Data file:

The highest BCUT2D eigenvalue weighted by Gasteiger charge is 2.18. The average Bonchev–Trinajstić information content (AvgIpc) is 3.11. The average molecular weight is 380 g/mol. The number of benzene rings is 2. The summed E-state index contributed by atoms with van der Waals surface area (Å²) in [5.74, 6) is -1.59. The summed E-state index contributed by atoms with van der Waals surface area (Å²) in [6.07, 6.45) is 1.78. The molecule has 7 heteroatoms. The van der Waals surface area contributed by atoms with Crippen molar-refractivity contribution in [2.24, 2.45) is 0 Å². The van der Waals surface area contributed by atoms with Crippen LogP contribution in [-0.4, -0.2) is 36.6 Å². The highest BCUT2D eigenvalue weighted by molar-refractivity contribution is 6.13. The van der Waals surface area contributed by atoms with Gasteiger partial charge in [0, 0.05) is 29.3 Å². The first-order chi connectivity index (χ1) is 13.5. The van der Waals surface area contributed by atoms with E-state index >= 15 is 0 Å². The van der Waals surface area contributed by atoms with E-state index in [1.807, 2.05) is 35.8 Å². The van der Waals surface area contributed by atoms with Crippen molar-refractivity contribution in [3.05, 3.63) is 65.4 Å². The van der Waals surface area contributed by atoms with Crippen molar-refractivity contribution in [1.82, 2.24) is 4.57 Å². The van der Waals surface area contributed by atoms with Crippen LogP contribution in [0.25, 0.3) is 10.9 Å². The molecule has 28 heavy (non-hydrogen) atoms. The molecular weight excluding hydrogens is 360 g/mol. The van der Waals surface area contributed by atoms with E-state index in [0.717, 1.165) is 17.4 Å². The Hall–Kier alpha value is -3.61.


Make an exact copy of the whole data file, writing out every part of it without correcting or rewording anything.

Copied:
The highest BCUT2D eigenvalue weighted by Gasteiger charge is 2.18. The average Bonchev–Trinajstić information content (AvgIpc) is 3.11. The average molecular weight is 380 g/mol. The number of benzene rings is 2. The summed E-state index contributed by atoms with van der Waals surface area (Å²) in [5.74, 6) is -1.59. The summed E-state index contributed by atoms with van der Waals surface area (Å²) in [6.07, 6.45) is 1.78. The molecule has 7 heteroatoms. The van der Waals surface area contributed by atoms with Crippen molar-refractivity contribution in [2.24, 2.45) is 0 Å². The van der Waals surface area contributed by atoms with Crippen LogP contribution in [-0.4, -0.2) is 36.6 Å². The highest BCUT2D eigenvalue weighted by molar-refractivity contribution is 6.13. The van der Waals surface area contributed by atoms with Gasteiger partial charge in [0, 0.05) is 29.3 Å². The first-order chi connectivity index (χ1) is 13.5. The van der Waals surface area contributed by atoms with E-state index >= 15 is 0 Å². The van der Waals surface area contributed by atoms with E-state index in [1.807, 2.05) is 35.8 Å². The van der Waals surface area contributed by atoms with Crippen molar-refractivity contribution in [3.05, 3.63) is 65.4 Å². The van der Waals surface area contributed by atoms with Crippen molar-refractivity contribution in [1.82, 2.24) is 4.57 Å². The van der Waals surface area contributed by atoms with Crippen LogP contribution in [0.25, 0.3) is 10.9 Å². The molecule has 28 heavy (non-hydrogen) atoms. The molecular weight excluding hydrogens is 360 g/mol. The van der Waals surface area contributed by atoms with E-state index in [0.717, 1.165) is 17.4 Å². The Hall–Kier alpha value is -3.61.